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Try a triathlon

Swim, ride, run 

Triathlon combines three fun activities into one multi-sport event requiring only a single ingredient: will.

Be your best at triathlon
Steve Trew.
Blacklick, OH : McGraw-Hill 2010.
  1. Previous ed. published as: Triathlon. 2008.
  2. Includes bibliographical references (p. 247-248) and index.
  3. About triathlon -- Triathlon clothing and equipment -- How to get the most out of your triathlon training -- Swimming -- Open water swimming -- Cycling -- Running -- Transition and back-to-back training -- Mental attitude and confidence -- Diet, nutrition and supplements -- A six-month training schedule into your first race -- Preparation for race day.
     
The complete triathlete's training manual : [a unique training guide for triathletes of all abilities]
Oliver Roberts.
Hauppage, NY : Barron's Educational Series, 2010.
A successful triathlete is an endurance runner, swimmer, and bicyclist?and superb conditioning is essential for athletes who compete in this arduous sport. This book presents six graded training schedules designed to take aspiring triathletes from beginner status to championship contender. The author?s guidelines will tell readers which schedule is best for them, based on their state of physical fitness. They?ll find detailed advice on how to build general fitness and lose unwanted weight. Author Oliver Roberts also recommends the best equipment, based on each individual?s physical profile, and offers detailed advice on how to avoid injury during the course of a training program. Just as important, he tells how to cope with injuries if they occur. Finally, he advises on how to plan for a triathlon, how to compete in the race, and how to develop tactics for completing the event in fast time. A log section at the back of the book helps trainees keep track of their progress. The book is filled with charts and more than 150 color illustrations.
     
The triathlete's training bible
Joe Friel.
Boulder, Colo. : VeloPress, c2009.
The Triathlete's Training Bible empowers triathletes withevery detail they need to consider when planning aseason, lining up a week of workouts, and preparing torace. With a solid understanding of the science behindthe author's proven methodology, triathletes can easilydevelop a personal training plan and know how to adapt itthroughout the season based on their body's response totraining. The third edition includes extensive revisionson the specifics of how to train and what to eat.Triathletes discover how to better gauge intensity withthe latest in training technology to maximize form andfitness and reduce fatigue; improve economy in swimming,cycling, and running; adapt annual training plans over aseason; build muscular endurance with a new approach tostrength training; and improve body composition andrecovery with smarter nutrition. Featuring case studiesand multiple contingency plans to draw on when trainingdoesn't go as expected, this book expertly guidestriathletes to the top of their game.
     
Triathlon training for dummies
by Deirdre Pitney and Donna Dourney.
Hoboken, NJ : Wiley, c2009.
Training effectively for a triathlon is about getting your body used to moving for the same amount of time it will take you to complete the event. So, "Triathlon Training For Dummies" outlines effective training programs based on the readers perceived level of fitness and expected time to the finish line, detailing a four-hour-per-week training program for a Sprint triathlon, eight hours for an Olympic and 20 hours (a much greater time--and mental--commitment) for an Ironman.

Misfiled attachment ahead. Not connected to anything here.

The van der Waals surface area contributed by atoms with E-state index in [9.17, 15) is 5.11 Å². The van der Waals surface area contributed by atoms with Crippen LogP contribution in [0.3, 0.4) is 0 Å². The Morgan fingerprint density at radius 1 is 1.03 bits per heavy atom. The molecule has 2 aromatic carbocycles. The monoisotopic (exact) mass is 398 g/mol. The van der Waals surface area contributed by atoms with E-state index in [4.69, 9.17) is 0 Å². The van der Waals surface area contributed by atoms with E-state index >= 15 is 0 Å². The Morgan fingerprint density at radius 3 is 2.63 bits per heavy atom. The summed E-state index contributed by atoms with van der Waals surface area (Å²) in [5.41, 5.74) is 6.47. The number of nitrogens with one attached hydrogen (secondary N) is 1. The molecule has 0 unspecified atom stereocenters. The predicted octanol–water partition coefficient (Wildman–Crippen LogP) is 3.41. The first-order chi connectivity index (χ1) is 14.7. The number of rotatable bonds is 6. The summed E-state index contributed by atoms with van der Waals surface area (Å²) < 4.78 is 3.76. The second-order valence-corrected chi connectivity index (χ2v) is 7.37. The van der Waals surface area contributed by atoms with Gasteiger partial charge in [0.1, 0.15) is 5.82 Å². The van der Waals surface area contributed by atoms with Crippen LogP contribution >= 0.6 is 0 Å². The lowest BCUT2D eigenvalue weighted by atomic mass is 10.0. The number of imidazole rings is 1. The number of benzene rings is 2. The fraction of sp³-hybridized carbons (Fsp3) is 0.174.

The everything triathlon training book : from scheduling workouts to crossing the finish line-- all you need to meet the challenge
Brent Manley and Lucia Colbert.
Avon, Mass. : Adams Media, c2009.
Includes bibliographical references (p. 281-282) and index.
     

People of all ages, gender and fitness levels generally have a natural ability to swim, ride a bicycle and run. So try a triathlon!

Today’s triathlon events are offered at varying,  manageable distances in order to allow the greatest number of people to finish, and experience for themselves an overwhelming sense of accomplishment, satisfaction and self-respect.

Triathlon distances include variations of the following lengths:

  • Children: 100-yd. swim/1-mile bike/1000-yd. run
  • Sprint: .5-mile swim/12-mile bike/3-mile run 
  • Quartermax: .6-mile swim/28-mile bike/6.5-mile run
  • International (Olympic): 1-mile swim/25-mile bike/6.2-mile run
  • Halfmax: 1.2-mile swim/56-mile bike/13.1-mile run
  • Ironman: 2.4-mile swim/112-mile bike/26.2-mile run

Triathlon facts

1977:  Triathlon grew out of a debate in Hawaii over which event was most grueling:
Waikiki Roughwater Swim = 2.4 miles, or
Around Ohahu Bike Ride = 112 miles, or
Honolulu Marathon = 26.2 miles.

1978:  First Ironman Triathlon combined all three distances. 15 men participated.


2000:  Triathlon becomes Olympic sport in Sydney - Olympic distance.

While the triathlon event is an experience in which success is completely dependent on the individual participant, preparing for the event through an organized local training group can provide both social interaction and motivation. One basic training guideline suggests 2 swim efforts, 2 run efforts and 1 cycling effort per week in preparation for a first triathlon. Contact a local bicycle or running shop to join a class focused on efficient transitions or open water swimming.

For an adventure that begins with an exploration of the local neighborhood, encompasses the roadways of the greater community, provides travel opportunities to new locales, creates new relationships with other enthusiasts, and results in a high level of personal achievement, try a triathlon.

Article by: St. Louis Public Library staff